Panel: No data for stem cell claim
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SEOUL, South Korea (CNN) -- An expert panel from Seoul National University has dealt another blow to scientific claims by former researcher Hwang Woo-suk, saying he did not produce patient-specific stem cells as he had claimed in a landmark research paper.
"This panel couldn't find stem cells that match patients' DNA regarding the 2005 paper, and it believes that Hwang's team didn't secure scientific data to prove that," Roe Jung-hye, the university's dean of research affairs, said Thursday.
Last week, the panel said Hwang falsified results of nine of 11 stem cell lines he claimed to have created in the paper published in May in the U.S. journal Science. Within hours, Hwang said he was leaving his post with the school.
The university launched an investigation in November after ethics questions were raised. In its first report, the nine-member panel said laboratory data from 11 stem cell lines actually came from only two stem cell lines, and said it was conducting DNA tests on the two to verify whether they were patient-specific.
"After three different institutes finished analyzing DNA fingerprints from number 2 and 3 stem cell lines, it was found that the lines do not match patients' somatic cells," said Roe. The stem cells actually came from fertilized eggs, he said.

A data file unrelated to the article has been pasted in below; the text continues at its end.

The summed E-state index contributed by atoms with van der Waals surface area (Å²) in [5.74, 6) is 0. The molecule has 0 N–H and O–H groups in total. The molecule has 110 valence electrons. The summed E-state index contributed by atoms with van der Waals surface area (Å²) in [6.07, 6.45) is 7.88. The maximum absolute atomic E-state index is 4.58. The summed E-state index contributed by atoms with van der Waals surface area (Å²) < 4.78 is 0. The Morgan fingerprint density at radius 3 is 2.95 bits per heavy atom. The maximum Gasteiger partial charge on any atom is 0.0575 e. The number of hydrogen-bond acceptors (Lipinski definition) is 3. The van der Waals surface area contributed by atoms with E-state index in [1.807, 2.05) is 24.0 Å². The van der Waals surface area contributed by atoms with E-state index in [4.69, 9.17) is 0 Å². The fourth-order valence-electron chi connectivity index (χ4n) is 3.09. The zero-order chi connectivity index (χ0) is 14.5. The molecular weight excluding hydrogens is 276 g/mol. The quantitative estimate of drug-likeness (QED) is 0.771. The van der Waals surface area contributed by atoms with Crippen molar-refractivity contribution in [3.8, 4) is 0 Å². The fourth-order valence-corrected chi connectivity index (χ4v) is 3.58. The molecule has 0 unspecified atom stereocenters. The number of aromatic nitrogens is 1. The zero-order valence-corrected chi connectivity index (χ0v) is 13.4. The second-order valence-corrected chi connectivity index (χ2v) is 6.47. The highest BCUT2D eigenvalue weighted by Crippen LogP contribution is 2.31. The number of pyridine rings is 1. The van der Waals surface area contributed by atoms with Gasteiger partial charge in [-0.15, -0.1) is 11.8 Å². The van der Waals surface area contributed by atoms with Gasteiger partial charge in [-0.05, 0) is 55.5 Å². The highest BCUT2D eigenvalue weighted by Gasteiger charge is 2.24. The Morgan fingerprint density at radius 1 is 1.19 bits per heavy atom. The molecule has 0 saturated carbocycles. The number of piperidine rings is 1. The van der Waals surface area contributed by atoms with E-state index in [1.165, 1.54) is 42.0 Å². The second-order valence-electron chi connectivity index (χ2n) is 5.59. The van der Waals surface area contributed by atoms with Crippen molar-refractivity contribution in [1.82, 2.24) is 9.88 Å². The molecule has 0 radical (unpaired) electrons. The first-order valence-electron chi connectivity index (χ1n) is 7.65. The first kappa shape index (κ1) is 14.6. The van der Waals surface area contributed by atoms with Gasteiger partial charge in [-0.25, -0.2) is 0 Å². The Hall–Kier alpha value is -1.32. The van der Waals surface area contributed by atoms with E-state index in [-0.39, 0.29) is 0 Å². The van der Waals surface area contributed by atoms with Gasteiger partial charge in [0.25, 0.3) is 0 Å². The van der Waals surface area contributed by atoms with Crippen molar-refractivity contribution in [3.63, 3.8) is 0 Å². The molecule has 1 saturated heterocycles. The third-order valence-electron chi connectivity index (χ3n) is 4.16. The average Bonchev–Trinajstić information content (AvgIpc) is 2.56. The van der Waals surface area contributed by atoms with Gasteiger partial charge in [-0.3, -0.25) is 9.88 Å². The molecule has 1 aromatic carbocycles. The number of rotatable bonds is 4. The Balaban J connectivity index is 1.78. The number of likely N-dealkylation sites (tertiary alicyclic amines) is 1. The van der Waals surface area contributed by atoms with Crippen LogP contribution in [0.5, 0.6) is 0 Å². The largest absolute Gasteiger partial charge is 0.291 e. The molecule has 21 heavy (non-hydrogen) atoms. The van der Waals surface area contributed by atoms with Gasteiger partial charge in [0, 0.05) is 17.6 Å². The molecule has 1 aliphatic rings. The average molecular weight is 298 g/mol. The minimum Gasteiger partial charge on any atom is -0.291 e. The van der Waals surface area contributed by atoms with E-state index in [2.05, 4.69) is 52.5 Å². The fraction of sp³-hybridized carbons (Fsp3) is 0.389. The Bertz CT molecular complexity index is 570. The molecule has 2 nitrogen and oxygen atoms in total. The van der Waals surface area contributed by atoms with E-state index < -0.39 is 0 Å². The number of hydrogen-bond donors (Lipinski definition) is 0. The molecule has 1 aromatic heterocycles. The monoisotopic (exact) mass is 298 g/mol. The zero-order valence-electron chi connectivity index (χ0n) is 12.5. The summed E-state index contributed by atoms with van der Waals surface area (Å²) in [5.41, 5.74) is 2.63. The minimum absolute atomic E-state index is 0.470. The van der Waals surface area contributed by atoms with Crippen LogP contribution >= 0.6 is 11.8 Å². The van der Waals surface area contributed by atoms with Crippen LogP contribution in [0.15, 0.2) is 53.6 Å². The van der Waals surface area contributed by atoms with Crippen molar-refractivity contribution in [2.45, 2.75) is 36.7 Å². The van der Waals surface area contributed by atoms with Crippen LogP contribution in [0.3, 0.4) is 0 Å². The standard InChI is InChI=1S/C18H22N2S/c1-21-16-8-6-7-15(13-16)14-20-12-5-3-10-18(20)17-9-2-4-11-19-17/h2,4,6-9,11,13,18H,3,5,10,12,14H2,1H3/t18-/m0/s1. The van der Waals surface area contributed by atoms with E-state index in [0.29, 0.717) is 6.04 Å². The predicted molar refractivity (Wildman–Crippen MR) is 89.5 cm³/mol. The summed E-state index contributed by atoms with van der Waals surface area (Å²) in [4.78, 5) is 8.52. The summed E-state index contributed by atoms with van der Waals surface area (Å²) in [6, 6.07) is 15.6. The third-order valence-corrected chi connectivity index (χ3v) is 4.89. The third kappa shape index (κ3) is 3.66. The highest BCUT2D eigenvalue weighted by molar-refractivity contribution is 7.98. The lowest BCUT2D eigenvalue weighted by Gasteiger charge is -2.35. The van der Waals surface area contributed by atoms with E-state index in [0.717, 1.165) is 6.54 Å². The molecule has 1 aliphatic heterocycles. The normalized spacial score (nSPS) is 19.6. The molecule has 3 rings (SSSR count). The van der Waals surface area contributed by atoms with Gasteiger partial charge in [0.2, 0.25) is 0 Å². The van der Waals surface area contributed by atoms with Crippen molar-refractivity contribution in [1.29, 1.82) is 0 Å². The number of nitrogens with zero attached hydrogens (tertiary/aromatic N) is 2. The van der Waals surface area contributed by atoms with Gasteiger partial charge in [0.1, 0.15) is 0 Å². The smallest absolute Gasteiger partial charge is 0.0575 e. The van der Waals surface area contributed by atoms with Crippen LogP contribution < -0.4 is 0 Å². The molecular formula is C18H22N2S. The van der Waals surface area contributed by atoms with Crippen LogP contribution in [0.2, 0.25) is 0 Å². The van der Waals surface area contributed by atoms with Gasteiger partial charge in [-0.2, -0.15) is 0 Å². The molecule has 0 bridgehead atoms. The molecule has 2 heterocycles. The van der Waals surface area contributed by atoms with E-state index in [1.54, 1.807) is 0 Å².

The South Korean research team led by Hwang announced in February 2004 that they had created human embryos through cloning, and extracted embryonic stem cells.
Stem cell research has been touted by scientists as a possible step toward finding cures for diseases and afflictions including Alzheimer's disease.
Hwang first came under fire in November, when he admitted his team used eggs donated from junior scientists in his laboratory, a practice frowned upon because of coercion concerns.
Later, Roh Sung-il, a hospital administrator who had worked with Hwang, said the researcher admitted fabricating the results in the journal article. Roh also accused Hwang of contaminating the stem cell lines.
The next day, a colleague said Hwang's research was false, but Hwang countered, "Our research team did produce patient-specific embryonic stem cells and we have the original technology to produce them."
In response to criticism, Hwang did admit that six stem cell lines had been contaminated and destroyed, but said he was defrosting five other stem cell lines and could validate his earlier work.
Meanwhile, Hwang said he asked the journal to withdraw the article on the study, indicating it cannot be used for future research, and the U.S. co-author asked that his name be removed.
The fallout from the scandal could impact stem-cell research as a whole, possibly requiring researchers to be more forthcoming and transparent in order to secure funding.
CNN's Sohn Jie-ae contributed to this report.
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